Most patients have no idea that so many nurses are battling addictions, and there is such a great deal of deception that occurs behind the scenes. Addicted nurses have learned how to work the system in their favor, and they do it by first gaining their patients' trust. For example, a patient who has spent the last half hour talking with a nurse in the emergency room, sharing stories, laughing at his or her jokes, and appreciating such thoughtful and attentive care is going to end up liking the nurse quite a bit. This is often the persona that the nurse becomes known by, not only to patients, but also to everyone else on staff.

Later on, that same nurse may need to administer medications to that patient via IV. In many cases, IV medications come in vials in fairly small doses, but there is usually some degree of waste that occurs with most of these vials. Typically, nurses with addictions will give patients their medications and then pocket the remaining amount for themselves. However, sometimes nurses will not administer the entire amount of the dose in order to have more for themselves. There are times when the placebo effect kicks in and the patient doesn't even notice. When that doesn't happen, doctors just assume that patients need a higher dose, and nothing is ever said to the nurse who administered the drugs.

Yes, patient deception is very real, and it's happening in hospitals and clinics all over the United States.

What if you Suspect a Nurse is Abusing Drugs or Alcohol? What Should You Do?

If you're a nurse or another medical professional, and you suspect that someone you work with is abusing drugs or alcohol, the most important thing you can do is not to ignore it. Doing so puts the patients' lives in jeopardy, and it's important for the situation to be brought to light so that the right kind of help can be obtained.

Quick action is what is needed in this type of situation, and some of the steps you should take include:

  • Avoid approaching your co-worker directly because that will usually be met with denial.
  • Talk with a supervisor or someone in management about your suspicions.
  • Don't feel guilty about your suspicions or your actions of reporting the nurse, even if it turns out that you were wrong.
  • Remember that what you're doing is a service to the patients on your unit.
  • Don't discuss your suspicions with anyone else on the unit in order to protect your co-worker's privacy.

There are a lot of incentives for you to get the help you need to stop using drugs and alcohol. The first and most important incentive is that in your current state, you're putting patient lives at risk. If you're using drugs or alcohol because you're depressed and you use them as a way to help yourself feel better, finding out that your drug use has caused the death of a patient is likely to be more than you can bear. As a nurse, you want to provide your patients with the absolute best in medical treatment, but it's just not possible for you to do that while you're impaired.

Secondly, if your drug and alcohol use is discovered and you are reported, you could suffer from disciplinary action. It's possible that your employer may terminate your employment, even if you agree to get help for your addiction. The Board of Nursing in your state will also most likely suspend your license, at least temporarily. You will be required to get the appropriate type of addiction treatment at a facility, and your treatment may be mandated for several months.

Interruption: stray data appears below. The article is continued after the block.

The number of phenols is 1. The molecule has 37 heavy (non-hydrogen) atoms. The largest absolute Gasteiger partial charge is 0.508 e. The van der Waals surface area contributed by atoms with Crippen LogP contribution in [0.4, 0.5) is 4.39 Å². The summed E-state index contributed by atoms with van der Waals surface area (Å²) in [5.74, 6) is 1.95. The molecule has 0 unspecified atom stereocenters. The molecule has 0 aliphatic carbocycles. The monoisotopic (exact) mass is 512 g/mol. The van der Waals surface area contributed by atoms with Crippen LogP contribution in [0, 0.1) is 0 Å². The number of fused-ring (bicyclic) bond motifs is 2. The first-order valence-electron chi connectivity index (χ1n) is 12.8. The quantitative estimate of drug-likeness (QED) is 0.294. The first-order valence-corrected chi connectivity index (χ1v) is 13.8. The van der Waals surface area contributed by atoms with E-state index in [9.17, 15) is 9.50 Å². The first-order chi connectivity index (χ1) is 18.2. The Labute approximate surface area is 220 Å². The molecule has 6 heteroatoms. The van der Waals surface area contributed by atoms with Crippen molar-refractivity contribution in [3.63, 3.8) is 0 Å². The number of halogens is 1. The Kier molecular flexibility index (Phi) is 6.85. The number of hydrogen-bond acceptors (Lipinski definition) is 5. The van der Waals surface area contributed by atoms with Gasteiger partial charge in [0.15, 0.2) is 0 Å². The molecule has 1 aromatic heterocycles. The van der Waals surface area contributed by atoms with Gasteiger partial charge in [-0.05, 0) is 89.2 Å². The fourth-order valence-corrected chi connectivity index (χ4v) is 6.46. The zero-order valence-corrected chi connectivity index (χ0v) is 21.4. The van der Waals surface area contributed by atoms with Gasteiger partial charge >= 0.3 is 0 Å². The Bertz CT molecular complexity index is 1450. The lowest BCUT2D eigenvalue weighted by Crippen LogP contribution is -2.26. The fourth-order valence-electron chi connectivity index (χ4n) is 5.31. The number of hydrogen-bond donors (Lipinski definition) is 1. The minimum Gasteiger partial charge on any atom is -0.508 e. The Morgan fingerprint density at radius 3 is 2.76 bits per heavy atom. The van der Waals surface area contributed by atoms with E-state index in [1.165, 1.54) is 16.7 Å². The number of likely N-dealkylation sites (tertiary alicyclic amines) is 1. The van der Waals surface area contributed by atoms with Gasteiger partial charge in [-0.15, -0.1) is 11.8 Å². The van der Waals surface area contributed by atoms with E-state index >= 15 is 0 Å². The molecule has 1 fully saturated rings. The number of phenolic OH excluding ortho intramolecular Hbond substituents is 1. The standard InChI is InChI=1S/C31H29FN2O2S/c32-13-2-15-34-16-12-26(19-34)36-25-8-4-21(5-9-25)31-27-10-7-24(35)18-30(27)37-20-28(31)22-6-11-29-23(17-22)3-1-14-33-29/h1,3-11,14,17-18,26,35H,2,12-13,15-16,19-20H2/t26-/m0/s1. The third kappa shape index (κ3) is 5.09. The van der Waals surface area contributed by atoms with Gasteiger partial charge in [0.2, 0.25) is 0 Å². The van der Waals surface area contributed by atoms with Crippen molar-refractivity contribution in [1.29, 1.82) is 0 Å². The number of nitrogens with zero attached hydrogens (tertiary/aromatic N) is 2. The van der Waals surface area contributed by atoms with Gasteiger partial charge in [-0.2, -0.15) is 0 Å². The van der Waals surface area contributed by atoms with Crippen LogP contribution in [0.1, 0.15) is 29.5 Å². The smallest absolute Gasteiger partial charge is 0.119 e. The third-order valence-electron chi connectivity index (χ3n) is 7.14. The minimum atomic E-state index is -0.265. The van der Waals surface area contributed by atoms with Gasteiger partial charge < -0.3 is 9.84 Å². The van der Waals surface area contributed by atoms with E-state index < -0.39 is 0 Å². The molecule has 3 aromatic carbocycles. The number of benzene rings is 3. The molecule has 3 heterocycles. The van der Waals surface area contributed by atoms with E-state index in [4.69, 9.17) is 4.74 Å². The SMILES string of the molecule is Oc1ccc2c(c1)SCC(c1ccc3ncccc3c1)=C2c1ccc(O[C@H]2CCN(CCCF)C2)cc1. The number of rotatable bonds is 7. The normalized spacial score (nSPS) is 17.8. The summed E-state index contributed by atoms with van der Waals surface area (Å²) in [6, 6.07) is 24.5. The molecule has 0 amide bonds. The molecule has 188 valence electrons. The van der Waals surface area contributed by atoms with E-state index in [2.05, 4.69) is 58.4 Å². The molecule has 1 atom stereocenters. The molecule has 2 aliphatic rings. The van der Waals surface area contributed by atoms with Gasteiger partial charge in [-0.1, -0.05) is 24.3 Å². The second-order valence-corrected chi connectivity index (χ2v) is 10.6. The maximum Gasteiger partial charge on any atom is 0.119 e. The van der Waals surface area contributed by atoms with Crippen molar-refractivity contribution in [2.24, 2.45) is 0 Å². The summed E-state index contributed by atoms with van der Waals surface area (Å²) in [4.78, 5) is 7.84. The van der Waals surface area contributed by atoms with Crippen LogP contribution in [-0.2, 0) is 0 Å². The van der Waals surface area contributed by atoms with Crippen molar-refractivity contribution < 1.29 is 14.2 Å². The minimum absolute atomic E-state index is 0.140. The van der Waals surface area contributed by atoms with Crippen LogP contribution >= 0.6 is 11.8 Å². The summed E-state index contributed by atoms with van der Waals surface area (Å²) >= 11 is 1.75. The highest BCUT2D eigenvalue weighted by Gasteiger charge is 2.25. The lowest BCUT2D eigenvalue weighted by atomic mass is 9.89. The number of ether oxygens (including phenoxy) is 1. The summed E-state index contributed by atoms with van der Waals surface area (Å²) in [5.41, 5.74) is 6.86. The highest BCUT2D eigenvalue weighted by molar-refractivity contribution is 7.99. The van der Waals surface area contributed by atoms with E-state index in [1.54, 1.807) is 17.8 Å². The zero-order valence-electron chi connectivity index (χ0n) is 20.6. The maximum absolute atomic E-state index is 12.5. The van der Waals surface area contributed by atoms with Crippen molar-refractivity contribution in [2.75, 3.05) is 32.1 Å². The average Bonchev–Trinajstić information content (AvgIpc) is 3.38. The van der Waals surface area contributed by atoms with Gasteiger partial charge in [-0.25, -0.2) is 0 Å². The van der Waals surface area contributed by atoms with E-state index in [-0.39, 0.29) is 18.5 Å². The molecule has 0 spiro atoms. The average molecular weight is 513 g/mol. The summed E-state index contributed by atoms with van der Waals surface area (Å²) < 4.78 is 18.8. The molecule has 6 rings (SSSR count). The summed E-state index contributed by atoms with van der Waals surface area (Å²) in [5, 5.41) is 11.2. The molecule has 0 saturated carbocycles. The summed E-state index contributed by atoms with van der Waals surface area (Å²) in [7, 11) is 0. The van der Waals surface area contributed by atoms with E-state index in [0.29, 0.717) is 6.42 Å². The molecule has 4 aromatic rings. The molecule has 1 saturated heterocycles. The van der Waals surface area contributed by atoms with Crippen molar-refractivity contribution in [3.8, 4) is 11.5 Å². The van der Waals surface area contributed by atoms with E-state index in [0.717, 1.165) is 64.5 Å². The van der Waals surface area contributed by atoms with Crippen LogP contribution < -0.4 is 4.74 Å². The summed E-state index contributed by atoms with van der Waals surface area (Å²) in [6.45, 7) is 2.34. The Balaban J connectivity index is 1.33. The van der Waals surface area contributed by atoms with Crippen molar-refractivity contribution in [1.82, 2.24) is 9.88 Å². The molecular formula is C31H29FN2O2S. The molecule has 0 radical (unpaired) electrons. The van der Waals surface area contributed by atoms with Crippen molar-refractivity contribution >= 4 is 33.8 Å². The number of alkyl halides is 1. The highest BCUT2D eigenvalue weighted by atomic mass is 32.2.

It is possible for you to eventually have your license reinstated so that you can go back to work, but you will have this incident on your record, which can make it hard for you to secure employment if your previous employer has let you go. The better decision would be for you to opt to take the time off on your own so that you can get the help you need from a drug and alcohol rehab.

If you choose not to get treatment for your addiction, eventually, you will most likely lose your job and your license permanently. It's not possible to continue to use while you work in the healthcare industry, and even though you may do it for a number of years before anyone finds out, at some point, you may make a mistake that ends badly for you.

There are also some personal implications that can result. Many RNs with addictions have had failed marriages because they refused to get the professional help they needed to recover. If you spend money on drugs or alcohol, this can take a terrible toll on your finances too. The same is true if you lose your job because of your addiction. Your health is likely to suffer as well, and there have been many nurses who thought they were using prescription pain medications, but who ended up using a drug that was hazardous for their health instead.

Addiction Treatment for Nurses: Being Proactive About Getting Help

If you are an impaired nurse, the best thing you can do for yourself is to get professional help for your addiction. Unfortunately, so many nurses will not do this. Instead, they'll wait until they are caught or reported. This could have a devastating effect on your career and on your personal life.

When you choose to go to drug or alcohol treatment for nurses, you're being proactive, and you're taking the steps you need to ensure your own safety, as well as the safety of your patients. It's likely that your addiction began because of another condition you're dealing with at the same time, and dual diagnosis treatment can help you recover from both of them, giving you a better chance of being successful.